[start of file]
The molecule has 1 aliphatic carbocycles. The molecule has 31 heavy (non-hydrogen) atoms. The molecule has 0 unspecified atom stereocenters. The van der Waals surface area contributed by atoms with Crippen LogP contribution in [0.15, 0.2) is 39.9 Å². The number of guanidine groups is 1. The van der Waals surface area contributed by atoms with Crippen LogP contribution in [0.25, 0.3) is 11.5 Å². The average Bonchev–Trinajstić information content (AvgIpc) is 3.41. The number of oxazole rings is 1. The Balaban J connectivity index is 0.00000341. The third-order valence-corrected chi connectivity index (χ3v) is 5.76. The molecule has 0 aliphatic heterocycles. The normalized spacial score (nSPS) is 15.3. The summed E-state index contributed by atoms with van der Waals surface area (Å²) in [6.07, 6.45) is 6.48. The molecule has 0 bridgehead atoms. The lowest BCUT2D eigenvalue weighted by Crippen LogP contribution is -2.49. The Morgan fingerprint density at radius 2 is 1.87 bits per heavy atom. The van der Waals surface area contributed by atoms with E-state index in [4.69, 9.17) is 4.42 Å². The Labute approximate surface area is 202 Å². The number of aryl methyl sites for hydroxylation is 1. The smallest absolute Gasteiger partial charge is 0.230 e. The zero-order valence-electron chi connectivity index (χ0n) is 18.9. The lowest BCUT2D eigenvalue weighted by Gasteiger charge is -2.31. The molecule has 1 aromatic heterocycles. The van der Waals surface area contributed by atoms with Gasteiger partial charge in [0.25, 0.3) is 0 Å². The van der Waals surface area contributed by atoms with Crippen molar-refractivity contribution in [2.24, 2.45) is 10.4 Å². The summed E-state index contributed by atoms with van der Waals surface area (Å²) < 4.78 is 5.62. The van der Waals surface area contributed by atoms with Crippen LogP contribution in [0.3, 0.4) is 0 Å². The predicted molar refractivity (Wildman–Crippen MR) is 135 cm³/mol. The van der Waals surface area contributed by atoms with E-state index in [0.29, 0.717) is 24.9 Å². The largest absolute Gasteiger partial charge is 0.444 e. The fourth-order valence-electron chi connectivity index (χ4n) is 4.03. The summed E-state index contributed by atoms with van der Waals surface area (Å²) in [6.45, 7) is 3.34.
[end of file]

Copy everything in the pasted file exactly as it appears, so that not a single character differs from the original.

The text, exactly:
The molecule has 1 aliphatic carbocycles. The molecule has 31 heavy (non-hydrogen) atoms. The molecule has 0 unspecified atom stereocenters. The van der Waals surface area contributed by atoms with Crippen LogP contribution in [0.15, 0.2) is 39.9 Å². The number of guanidine groups is 1. The van der Waals surface area contributed by atoms with Crippen LogP contribution in [0.25, 0.3) is 11.5 Å². The average Bonchev–Trinajstić information content (AvgIpc) is 3.41. The number of oxazole rings is 1. The Balaban J connectivity index is 0.00000341. The third-order valence-corrected chi connectivity index (χ3v) is 5.76. The molecule has 0 aliphatic heterocycles. The normalized spacial score (nSPS) is 15.3. The summed E-state index contributed by atoms with van der Waals surface area (Å²) in [6.07, 6.45) is 6.48. The molecule has 0 bridgehead atoms. The lowest BCUT2D eigenvalue weighted by Crippen LogP contribution is -2.49. The Morgan fingerprint density at radius 2 is 1.87 bits per heavy atom. The van der Waals surface area contributed by atoms with E-state index in [4.69, 9.17) is 4.42 Å². The Labute approximate surface area is 202 Å². The number of aryl methyl sites for hydroxylation is 1. The smallest absolute Gasteiger partial charge is 0.230 e. The zero-order valence-electron chi connectivity index (χ0n) is 18.9. The lowest BCUT2D eigenvalue weighted by Gasteiger charge is -2.31. The molecule has 1 aromatic heterocycles. The van der Waals surface area contributed by atoms with Gasteiger partial charge in [0.25, 0.3) is 0 Å². The van der Waals surface area contributed by atoms with Crippen molar-refractivity contribution in [2.24, 2.45) is 10.4 Å². The summed E-state index contributed by atoms with van der Waals surface area (Å²) < 4.78 is 5.62. The van der Waals surface area contributed by atoms with Crippen LogP contribution in [0.3, 0.4) is 0 Å². The predicted molar refractivity (Wildman–Crippen MR) is 135 cm³/mol. The van der Waals surface area contributed by atoms with E-state index in [0.29, 0.717) is 24.9 Å². The largest absolute Gasteiger partial charge is 0.444 e. The fourth-order valence-electron chi connectivity index (χ4n) is 4.03. The summed E-state index contributed by atoms with van der Waals surface area (Å²) in [6.45, 7) is 3.34.